Flood insurance in California: How much is it & what does it cover?

The average cost of NFIP flood insurance in California is $850 per year. With sea levels expected to rise in the coming years, coastal California residents will want to consider protecting their home with flood insurance.

Pat Howard 1600

By

Pat Howard

Pat Howard

Managing Editor & Licensed Home Insurance Expert

Pat Howard is a managing editor and licensed home insurance agent at Policygenius, where he specializes in homeowners insurance. His work and expertise has been featured in MarketWatch, Real Simple, Fox Business, VentureBeat, This Old House, Investopedia, Fatherly, Lifehacker, Better Homes & Garden, Property Casualty 360, and elsewhere.

Updated|4 min read

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Just 4% of California homes are located in a high-risk flood zone, or an area where homes have at least a 25% chance of being flooded over the next 30 years, according to the Federal Emergency Management Agency (FEMA). [1]

While this would appear to be good news for Golden State residents, FEMA’s flood maps may greatly underestimate the state’s actual flood risk. In fact, the percentage of homes at high risk of flooding may actually be double that of FEMA’s projections, according to First Street Foundation. [2]

A typical home insurance policy in California won’t cover water damage caused by natural flooding, so Golden State residents in high-risk areas along the coast or inland areas that see rapid snowmelt during the spring months should consider purchasing flood insurance. Though not required by law in California, your mortgage lender may require this coverage if you live in a high-risk FEMA flood zone.

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How much is flood insurance in California?

The average cost of flood insurance in California is $850 per year through the National Flood Insurance Program (NFIP), the federal government entity that provides the vast majority of flood insurance policies in the U.S. 

Looking at the 50 California cities with the most NFIP policyholders, the average cost of flood insurance is as high as $1,833 in San Rafael, a city that sees frequent flooding given its location on the San Francisco Bay; and as low as $458 per year in Elk Grove, a city with relatively minor flood risk, according to Risk Factor. [3]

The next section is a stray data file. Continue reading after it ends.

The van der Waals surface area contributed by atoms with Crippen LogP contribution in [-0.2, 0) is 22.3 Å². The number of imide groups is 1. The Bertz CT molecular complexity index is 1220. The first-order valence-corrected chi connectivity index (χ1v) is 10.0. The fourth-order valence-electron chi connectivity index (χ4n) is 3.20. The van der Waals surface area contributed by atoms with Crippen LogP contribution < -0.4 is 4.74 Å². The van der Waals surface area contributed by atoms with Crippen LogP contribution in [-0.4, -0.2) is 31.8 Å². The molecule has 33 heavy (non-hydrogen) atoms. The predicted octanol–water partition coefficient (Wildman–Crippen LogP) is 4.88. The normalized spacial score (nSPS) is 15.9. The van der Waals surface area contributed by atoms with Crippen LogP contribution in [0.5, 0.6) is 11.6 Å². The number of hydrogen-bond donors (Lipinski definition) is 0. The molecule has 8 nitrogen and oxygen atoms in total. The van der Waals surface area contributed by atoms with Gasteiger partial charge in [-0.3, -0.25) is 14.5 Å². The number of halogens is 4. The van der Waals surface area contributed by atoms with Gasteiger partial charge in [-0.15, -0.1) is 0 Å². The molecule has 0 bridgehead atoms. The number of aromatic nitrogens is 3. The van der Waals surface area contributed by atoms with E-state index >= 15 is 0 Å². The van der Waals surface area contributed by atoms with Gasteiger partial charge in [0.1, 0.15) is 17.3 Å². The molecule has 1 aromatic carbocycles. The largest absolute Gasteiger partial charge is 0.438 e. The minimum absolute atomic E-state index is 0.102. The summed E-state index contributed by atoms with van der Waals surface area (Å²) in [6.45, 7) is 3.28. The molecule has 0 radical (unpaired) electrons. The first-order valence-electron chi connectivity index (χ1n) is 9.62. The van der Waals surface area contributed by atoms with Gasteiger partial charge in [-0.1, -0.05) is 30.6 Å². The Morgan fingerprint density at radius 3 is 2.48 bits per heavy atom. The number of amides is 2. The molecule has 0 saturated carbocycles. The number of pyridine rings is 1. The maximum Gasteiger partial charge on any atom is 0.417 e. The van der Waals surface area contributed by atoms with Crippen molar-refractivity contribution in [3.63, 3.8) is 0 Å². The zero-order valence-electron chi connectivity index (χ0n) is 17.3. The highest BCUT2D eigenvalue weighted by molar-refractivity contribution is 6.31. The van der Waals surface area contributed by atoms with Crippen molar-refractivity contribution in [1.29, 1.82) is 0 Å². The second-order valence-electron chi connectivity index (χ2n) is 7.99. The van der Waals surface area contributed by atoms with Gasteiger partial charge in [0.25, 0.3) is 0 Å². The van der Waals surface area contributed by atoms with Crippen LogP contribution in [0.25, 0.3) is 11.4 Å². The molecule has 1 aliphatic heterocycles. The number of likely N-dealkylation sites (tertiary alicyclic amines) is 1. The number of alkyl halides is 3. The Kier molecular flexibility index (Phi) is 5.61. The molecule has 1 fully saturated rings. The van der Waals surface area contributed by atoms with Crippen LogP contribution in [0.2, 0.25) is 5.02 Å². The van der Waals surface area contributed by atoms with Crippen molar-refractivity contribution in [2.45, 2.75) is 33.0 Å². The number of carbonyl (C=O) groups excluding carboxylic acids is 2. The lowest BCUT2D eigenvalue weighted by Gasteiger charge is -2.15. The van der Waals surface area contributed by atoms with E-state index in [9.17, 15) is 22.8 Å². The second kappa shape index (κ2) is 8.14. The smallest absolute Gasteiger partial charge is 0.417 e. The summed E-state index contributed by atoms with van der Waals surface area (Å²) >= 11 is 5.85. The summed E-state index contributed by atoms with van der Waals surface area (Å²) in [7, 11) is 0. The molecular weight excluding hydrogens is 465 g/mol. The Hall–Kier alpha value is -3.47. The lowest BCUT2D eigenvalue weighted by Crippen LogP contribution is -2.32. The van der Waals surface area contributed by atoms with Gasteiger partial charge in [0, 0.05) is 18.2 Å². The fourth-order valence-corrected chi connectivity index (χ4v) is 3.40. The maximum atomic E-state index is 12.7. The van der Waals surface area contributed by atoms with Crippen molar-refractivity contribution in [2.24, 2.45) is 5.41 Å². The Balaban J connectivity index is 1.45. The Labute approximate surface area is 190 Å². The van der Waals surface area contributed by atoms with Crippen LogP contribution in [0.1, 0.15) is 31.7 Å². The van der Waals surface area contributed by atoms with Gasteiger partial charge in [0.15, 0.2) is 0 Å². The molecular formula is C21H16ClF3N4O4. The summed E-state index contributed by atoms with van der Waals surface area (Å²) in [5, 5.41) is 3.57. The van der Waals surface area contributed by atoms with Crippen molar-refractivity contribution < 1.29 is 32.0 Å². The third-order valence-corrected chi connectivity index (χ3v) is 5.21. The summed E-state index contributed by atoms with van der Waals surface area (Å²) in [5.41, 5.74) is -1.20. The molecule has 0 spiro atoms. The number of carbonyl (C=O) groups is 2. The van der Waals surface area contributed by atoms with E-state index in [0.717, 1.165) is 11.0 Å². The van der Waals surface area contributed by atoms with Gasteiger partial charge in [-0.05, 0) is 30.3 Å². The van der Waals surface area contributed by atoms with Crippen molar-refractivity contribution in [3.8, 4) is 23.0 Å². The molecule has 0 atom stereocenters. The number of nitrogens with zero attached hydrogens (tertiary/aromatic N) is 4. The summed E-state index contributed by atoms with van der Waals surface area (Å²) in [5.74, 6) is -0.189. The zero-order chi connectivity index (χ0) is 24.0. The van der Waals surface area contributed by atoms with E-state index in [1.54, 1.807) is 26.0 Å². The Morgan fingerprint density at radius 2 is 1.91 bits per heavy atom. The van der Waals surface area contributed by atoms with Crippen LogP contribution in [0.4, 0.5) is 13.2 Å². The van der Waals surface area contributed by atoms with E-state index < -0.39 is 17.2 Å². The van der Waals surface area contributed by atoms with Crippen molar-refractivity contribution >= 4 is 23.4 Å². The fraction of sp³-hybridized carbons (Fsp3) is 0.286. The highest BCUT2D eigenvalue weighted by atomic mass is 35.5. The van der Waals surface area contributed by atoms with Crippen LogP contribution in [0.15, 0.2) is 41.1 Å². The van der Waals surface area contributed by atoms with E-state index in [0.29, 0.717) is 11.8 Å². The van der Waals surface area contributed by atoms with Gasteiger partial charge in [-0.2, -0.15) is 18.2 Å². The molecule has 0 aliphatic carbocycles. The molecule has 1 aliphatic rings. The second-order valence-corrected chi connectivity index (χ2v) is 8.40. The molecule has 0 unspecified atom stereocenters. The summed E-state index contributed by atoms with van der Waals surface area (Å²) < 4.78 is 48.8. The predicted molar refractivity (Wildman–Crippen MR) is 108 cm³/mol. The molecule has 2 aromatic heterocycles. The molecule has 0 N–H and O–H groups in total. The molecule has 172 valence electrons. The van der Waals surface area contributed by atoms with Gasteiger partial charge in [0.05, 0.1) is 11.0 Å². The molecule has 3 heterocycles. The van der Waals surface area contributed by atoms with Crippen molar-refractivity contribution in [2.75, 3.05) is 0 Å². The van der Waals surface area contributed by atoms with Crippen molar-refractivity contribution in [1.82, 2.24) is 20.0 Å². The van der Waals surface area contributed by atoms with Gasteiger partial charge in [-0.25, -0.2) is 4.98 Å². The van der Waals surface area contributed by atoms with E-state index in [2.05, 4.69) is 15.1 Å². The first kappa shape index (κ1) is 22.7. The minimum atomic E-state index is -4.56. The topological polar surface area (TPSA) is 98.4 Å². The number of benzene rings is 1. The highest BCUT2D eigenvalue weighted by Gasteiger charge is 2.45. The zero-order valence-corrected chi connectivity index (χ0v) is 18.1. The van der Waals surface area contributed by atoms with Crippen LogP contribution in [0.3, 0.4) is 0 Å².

Here’s a look at the average cost of flood insurance in California cities with at least one active FEMA flood insurance policy.

Your flood insurance costs are generally calculated based on the following factors:

  • Your home’s location

  • Your home’s age, size, and construction type

  • Your home’s elevation

  • Your policy deductible amount

  • The amount of coverage in your policy

In addition to the above factors, the amount you pay for flood insurance will also depend on how your flood insurance provider calculates your rates.

10 cheapest cities in California for flood insurance

Of the 50 California cities and towns with the most NFIP policyholders, these areas have the cheapest average flood insurance premiums in the state, according to our analysis.

CityAverage annual cost
Elk Grove$458
Sacramento$461
West Sacramento$472
Yuba City$526
Alameda$540
Marysville$541
Merced$550
Santa Paula$576
Arvin$584
Stockton$638

10 most expensive cities in California for flood insurance

These cities and towns have the most expensive average flood insurance premiums in California, according to our analysis.

CityAverage annual cost
Malibu$3,533
San Rafael$1,833
Garden Grove$1,806
Santa Ana$1,473
San Mateo$1,426
Menlo Park$1,412
Watsonville$1,389
Napa$1,374
Long Beach$1,329
Palo Alto$1,261

NFIP flood insurance rates are going up in California